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Florida Annulments
Annulments in Florida

In Florida, annulments exist in a void because no family law addresses them. The courts do not assume that any individual has an undeniable right to one. It is not impossible to annul a marriage in Florida, but a person wanting an annulment should consult an attorney to make certain of the requirements.

Florida presumes that marriages are legal and valid. For that reason, a person seeking to obtain an annulment faces a steep burden of proof and must provide strong evidence in favor of annulment.

Over the years, Florida's appellate courts have issued binding precedent decisions that constitute the states annulment law. Since there are no specific statutes in Florida to govern annulment, judges rely on this case law to make a decision to see if a pending case meets the same criteria. This requires a trial and proof of reasons for annulment must be provided.

Florida courts do not grant default annulments. A judge will not order an annulment just because one partner did not respond to a complaint.


In Florida, the petitioner must convince a judge that the marriage was never valid in the first place. Like many jurisdictions, Florida distinguishes between void and voidable marriages. A void marriage is one that should never have been permitted in the first place; a voidable marriage is one that had grounds to exist, but a flaw surfaced later that should nullify it. For instance, a marriage based on bigamy is a void marriage; it was illegal from the start. If a spouse lied about something fundamental to his or he partner and he or she married him relying on that, then this would be voidable. To get an annulment, a party must prove one or the other.

A marriage is void and may be annulled when:

  • it is bigamous, because one spouse is legally married to more than one person;
  • it is incestuous because the couple is closely related by blood or marriage; or
  • because one spouse is permanently mentally incapacitated and unable to consent to marriage.

It is still advisable to obtain an annulment even when marriages are void by their very nature.

A marriage is voidable and may be annulled when:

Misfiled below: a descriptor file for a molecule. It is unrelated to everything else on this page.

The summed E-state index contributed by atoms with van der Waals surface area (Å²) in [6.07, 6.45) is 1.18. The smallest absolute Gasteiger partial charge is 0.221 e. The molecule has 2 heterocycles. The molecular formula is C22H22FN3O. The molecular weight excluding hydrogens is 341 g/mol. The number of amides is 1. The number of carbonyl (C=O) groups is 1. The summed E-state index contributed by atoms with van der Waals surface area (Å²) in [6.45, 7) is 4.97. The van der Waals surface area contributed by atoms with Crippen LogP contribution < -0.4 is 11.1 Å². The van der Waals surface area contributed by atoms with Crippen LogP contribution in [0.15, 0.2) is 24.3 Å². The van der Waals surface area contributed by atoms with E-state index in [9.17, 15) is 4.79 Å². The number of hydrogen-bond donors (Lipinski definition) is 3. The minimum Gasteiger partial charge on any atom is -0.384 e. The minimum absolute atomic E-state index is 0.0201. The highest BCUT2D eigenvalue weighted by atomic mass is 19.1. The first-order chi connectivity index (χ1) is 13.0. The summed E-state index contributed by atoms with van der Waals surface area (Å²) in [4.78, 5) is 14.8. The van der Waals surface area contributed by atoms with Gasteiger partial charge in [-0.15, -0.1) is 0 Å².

• one of the spouses lacked the capacity to consent to marriage because at the time of the ceremony, the spouse was suffering from a serious but temporary mental problem or was intoxicated;
  • one of the spouses used misrepresentations to trick the other into entering the marriage. (Not all misrepresentations qualify. A qualifying fraud cuts the essence of the marital relationship. For example, if Sam lies about having high blood pressure that lie is not the basis for annulment; however, if Sam marries Suzie with no intent to live with her as a married couple, the misrepresentation could be the basis of an annulment.)
  • one or both spouses only entered into the marriage because they were under duress;
  • one spouse is underage and entered the marriage without the consent of a parent or guardian;
  • one spouse is impotent and the other spouse did not know it at the time of marriage; or
  • one or both spouses entered into the marriage as a joke.

In Florida, marriages voidable because of fraud can be ratified - that is, made valid - by the mere act of sexual consummation after the marriage.

The Florida court may not necessarily annul a marriage even if it meets every single criterion to qualify for an annulment, if the marriage is consummated after one or both partners learned of the nullifying circumstance. For example, if Sam married Suzie while he was intoxicated, but then had sexual relations with her after "sobering up," the marriage cannot be annulled.


Annulment papers must be filed in Florida's circuit courts, which sit in chancery and hear annulment cases because they have equitable powers. Court proceedings are governed by Florida's family law rules of procedure.

To initiate an annulment, the petitioner files and serves a petition for annulment. The petition for annulment explains that the marriage is void or voidable, and the reason why. If the defendant does not agree with the claims in the petition, he or she has the right to file and serve a counterclaim for dissolution of marriage. If the defendant prevails on that counterclaim, the court ultimately grants a divorce rather than an annulment.

Florida law explicitly states that voidable marriages are valid until they're annulled. Therefore, an annulment does not affect the legitimacy of children any more than a divorce. However, the children of a void marriage are not considered legitimate under Florida law, because a void marriage was never valid to begin with. Whether a marriage is deemed void or voidable, the circuit court makes decisions about child custody, support, and visitation through a parenting plan.

Florida annulment law permits the court to grant support pendent lite (temporary alimony) in annulment cases, and requires the wealthier spouse to pay for attorney fees of the poorer one.

After an annulment is granted, however, neither of the former spouses can assert the property rights of a spouse. Neither inherits from the other on the basis of marriage, and neither has a claim to the other's retirement, insurance, or other benefits. The court does not divide the couple's property as it would in a divorce; instead, the couple divides their own property to the best of their ability and restore themselves to the financial position they were in as single people, with minimal help from the court.

Permanent alimony is not ordinarily awarded in annulment cases. However, there is precedent in Florida that if one spouse is an "innocent victim" of the other spouse's wrongdoing, the spouse suffering the wrong may be awarded permanent alimony and attorney fees as a matter of fundamental fairness.

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